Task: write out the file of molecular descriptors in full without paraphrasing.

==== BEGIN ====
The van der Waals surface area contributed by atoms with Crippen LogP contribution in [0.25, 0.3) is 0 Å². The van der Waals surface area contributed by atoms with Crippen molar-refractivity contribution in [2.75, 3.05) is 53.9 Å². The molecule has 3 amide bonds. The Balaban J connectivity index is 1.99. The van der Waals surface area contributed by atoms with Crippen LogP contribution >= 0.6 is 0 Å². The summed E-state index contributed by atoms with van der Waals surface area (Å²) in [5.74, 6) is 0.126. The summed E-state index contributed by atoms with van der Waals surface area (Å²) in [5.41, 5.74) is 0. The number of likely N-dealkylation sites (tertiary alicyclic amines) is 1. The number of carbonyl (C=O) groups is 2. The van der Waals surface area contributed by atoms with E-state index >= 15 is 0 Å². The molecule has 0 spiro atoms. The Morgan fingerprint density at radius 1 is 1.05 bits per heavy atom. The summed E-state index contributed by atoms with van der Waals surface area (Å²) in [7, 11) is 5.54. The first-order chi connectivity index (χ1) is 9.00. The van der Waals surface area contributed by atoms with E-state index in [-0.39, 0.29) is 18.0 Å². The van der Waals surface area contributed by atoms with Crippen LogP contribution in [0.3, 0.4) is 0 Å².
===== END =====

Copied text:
The van der Waals surface area contributed by atoms with Crippen LogP contribution in [0.25, 0.3) is 0 Å². The van der Waals surface area contributed by atoms with Crippen molar-refractivity contribution in [2.75, 3.05) is 53.9 Å². The molecule has 3 amide bonds. The Balaban J connectivity index is 1.99. The van der Waals surface area contributed by atoms with Crippen LogP contribution >= 0.6 is 0 Å². The summed E-state index contributed by atoms with van der Waals surface area (Å²) in [5.74, 6) is 0.126. The summed E-state index contributed by atoms with van der Waals surface area (Å²) in [5.41, 5.74) is 0. The number of likely N-dealkylation sites (tertiary alicyclic amines) is 1. The number of carbonyl (C=O) groups is 2. The van der Waals surface area contributed by atoms with E-state index >= 15 is 0 Å². The molecule has 0 spiro atoms. The Morgan fingerprint density at radius 1 is 1.05 bits per heavy atom. The summed E-state index contributed by atoms with van der Waals surface area (Å²) in [7, 11) is 5.54. The first-order chi connectivity index (χ1) is 9.00. The van der Waals surface area contributed by atoms with E-state index in [-0.39, 0.29) is 18.0 Å². The van der Waals surface area contributed by atoms with Crippen LogP contribution in [0.3, 0.4) is 0 Å².